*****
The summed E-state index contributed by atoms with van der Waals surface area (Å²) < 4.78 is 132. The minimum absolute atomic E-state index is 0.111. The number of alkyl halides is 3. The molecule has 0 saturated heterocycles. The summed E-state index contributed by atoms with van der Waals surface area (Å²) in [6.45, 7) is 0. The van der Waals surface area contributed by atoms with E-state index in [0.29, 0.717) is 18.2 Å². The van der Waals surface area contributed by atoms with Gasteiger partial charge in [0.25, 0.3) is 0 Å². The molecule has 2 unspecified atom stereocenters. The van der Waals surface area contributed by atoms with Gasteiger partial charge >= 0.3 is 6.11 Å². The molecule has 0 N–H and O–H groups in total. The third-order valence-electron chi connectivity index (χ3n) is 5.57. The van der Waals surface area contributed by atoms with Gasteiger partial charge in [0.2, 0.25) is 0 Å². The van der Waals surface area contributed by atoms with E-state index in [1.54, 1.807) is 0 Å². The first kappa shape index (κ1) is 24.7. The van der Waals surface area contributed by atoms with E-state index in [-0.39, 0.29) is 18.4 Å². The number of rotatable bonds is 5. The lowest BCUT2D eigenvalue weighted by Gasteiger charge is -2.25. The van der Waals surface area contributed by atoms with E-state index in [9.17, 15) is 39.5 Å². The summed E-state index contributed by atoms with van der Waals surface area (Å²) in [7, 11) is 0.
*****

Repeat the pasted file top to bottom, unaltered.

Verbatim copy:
The summed E-state index contributed by atoms with van der Waals surface area (Å²) < 4.78 is 132. The minimum absolute atomic E-state index is 0.111. The number of alkyl halides is 3. The molecule has 0 saturated heterocycles. The summed E-state index contributed by atoms with van der Waals surface area (Å²) in [6.45, 7) is 0. The van der Waals surface area contributed by atoms with E-state index in [0.29, 0.717) is 18.2 Å². The van der Waals surface area contributed by atoms with Gasteiger partial charge in [0.25, 0.3) is 0 Å². The molecule has 2 unspecified atom stereocenters. The van der Waals surface area contributed by atoms with Gasteiger partial charge >= 0.3 is 6.11 Å². The molecule has 0 N–H and O–H groups in total. The third-order valence-electron chi connectivity index (χ3n) is 5.57. The van der Waals surface area contributed by atoms with Gasteiger partial charge in [0.2, 0.25) is 0 Å². The van der Waals surface area contributed by atoms with E-state index in [1.54, 1.807) is 0 Å². The first kappa shape index (κ1) is 24.7. The van der Waals surface area contributed by atoms with E-state index in [-0.39, 0.29) is 18.4 Å². The number of rotatable bonds is 5. The lowest BCUT2D eigenvalue weighted by Gasteiger charge is -2.25. The van der Waals surface area contributed by atoms with E-state index in [9.17, 15) is 39.5 Å². The summed E-state index contributed by atoms with van der Waals surface area (Å²) in [7, 11) is 0.